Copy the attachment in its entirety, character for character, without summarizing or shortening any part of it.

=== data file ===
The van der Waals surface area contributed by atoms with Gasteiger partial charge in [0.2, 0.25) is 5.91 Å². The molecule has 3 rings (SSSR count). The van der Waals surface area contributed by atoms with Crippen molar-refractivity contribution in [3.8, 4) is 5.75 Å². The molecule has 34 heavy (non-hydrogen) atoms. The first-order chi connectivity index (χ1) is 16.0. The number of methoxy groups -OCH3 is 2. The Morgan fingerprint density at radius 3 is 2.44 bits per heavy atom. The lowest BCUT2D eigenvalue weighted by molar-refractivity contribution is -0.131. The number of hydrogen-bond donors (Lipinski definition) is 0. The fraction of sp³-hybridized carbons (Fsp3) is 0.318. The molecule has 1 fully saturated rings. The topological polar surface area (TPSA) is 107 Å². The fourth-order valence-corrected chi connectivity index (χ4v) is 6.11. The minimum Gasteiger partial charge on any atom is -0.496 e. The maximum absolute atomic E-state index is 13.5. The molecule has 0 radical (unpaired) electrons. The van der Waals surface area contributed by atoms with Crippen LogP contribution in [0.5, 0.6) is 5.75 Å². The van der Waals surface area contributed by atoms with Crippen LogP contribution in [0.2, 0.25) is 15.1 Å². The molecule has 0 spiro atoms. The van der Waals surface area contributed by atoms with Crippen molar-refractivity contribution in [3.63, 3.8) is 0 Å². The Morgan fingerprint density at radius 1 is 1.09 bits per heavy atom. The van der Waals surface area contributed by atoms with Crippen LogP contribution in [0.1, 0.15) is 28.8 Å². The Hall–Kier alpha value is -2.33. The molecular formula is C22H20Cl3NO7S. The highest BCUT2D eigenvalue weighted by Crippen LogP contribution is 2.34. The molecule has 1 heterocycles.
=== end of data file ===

The van der Waals surface area contributed by atoms with Gasteiger partial charge in [0.2, 0.25) is 5.91 Å². The molecule has 3 rings (SSSR count). The van der Waals surface area contributed by atoms with Crippen molar-refractivity contribution in [3.8, 4) is 5.75 Å². The molecule has 34 heavy (non-hydrogen) atoms. The first-order chi connectivity index (χ1) is 16.0. The number of methoxy groups -OCH3 is 2. The Morgan fingerprint density at radius 3 is 2.44 bits per heavy atom. The lowest BCUT2D eigenvalue weighted by molar-refractivity contribution is -0.131. The number of hydrogen-bond donors (Lipinski definition) is 0. The fraction of sp³-hybridized carbons (Fsp3) is 0.318. The molecule has 1 fully saturated rings. The topological polar surface area (TPSA) is 107 Å². The fourth-order valence-corrected chi connectivity index (χ4v) is 6.11. The minimum Gasteiger partial charge on any atom is -0.496 e. The maximum absolute atomic E-state index is 13.5. The molecule has 0 radical (unpaired) electrons. The van der Waals surface area contributed by atoms with Crippen LogP contribution in [0.5, 0.6) is 5.75 Å². The van der Waals surface area contributed by atoms with Crippen LogP contribution in [0.2, 0.25) is 15.1 Å². The molecule has 0 spiro atoms. The van der Waals surface area contributed by atoms with Crippen molar-refractivity contribution in [3.63, 3.8) is 0 Å². The Morgan fingerprint density at radius 1 is 1.09 bits per heavy atom. The van der Waals surface area contributed by atoms with Crippen LogP contribution in [0.1, 0.15) is 28.8 Å². The Hall–Kier alpha value is -2.33. The molecular formula is C22H20Cl3NO7S. The highest BCUT2D eigenvalue weighted by Crippen LogP contribution is 2.34. The molecule has 1 heterocycles.